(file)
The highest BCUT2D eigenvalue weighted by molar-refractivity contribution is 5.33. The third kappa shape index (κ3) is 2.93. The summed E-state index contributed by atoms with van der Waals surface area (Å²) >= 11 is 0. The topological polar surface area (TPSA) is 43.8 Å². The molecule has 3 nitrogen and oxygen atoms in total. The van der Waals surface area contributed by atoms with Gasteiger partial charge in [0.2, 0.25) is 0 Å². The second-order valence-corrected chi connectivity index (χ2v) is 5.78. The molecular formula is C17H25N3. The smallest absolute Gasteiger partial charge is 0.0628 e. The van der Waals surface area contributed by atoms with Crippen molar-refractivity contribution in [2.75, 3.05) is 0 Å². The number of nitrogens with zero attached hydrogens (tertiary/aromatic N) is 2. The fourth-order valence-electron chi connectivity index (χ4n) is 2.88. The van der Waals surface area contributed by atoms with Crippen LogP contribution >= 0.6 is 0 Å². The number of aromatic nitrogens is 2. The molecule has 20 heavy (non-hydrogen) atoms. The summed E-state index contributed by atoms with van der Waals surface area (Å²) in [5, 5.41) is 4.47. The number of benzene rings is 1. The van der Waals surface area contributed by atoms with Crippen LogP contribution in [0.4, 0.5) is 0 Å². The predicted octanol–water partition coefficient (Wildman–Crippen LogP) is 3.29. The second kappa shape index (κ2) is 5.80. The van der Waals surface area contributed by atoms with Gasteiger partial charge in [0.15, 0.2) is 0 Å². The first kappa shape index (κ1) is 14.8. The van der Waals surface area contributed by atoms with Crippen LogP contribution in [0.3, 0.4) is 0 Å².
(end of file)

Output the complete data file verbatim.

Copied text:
The highest BCUT2D eigenvalue weighted by molar-refractivity contribution is 5.33. The third kappa shape index (κ3) is 2.93. The summed E-state index contributed by atoms with van der Waals surface area (Å²) >= 11 is 0. The topological polar surface area (TPSA) is 43.8 Å². The molecule has 3 nitrogen and oxygen atoms in total. The van der Waals surface area contributed by atoms with Gasteiger partial charge in [0.2, 0.25) is 0 Å². The second-order valence-corrected chi connectivity index (χ2v) is 5.78. The molecular formula is C17H25N3. The smallest absolute Gasteiger partial charge is 0.0628 e. The van der Waals surface area contributed by atoms with Crippen molar-refractivity contribution in [2.75, 3.05) is 0 Å². The number of nitrogens with zero attached hydrogens (tertiary/aromatic N) is 2. The fourth-order valence-electron chi connectivity index (χ4n) is 2.88. The van der Waals surface area contributed by atoms with Crippen LogP contribution >= 0.6 is 0 Å². The number of aromatic nitrogens is 2. The molecule has 20 heavy (non-hydrogen) atoms. The summed E-state index contributed by atoms with van der Waals surface area (Å²) in [5, 5.41) is 4.47. The number of benzene rings is 1. The van der Waals surface area contributed by atoms with Crippen LogP contribution in [0.4, 0.5) is 0 Å². The predicted octanol–water partition coefficient (Wildman–Crippen LogP) is 3.29. The second kappa shape index (κ2) is 5.80. The van der Waals surface area contributed by atoms with Gasteiger partial charge in [0.15, 0.2) is 0 Å². The first kappa shape index (κ1) is 14.8. The van der Waals surface area contributed by atoms with Crippen LogP contribution in [0.3, 0.4) is 0 Å².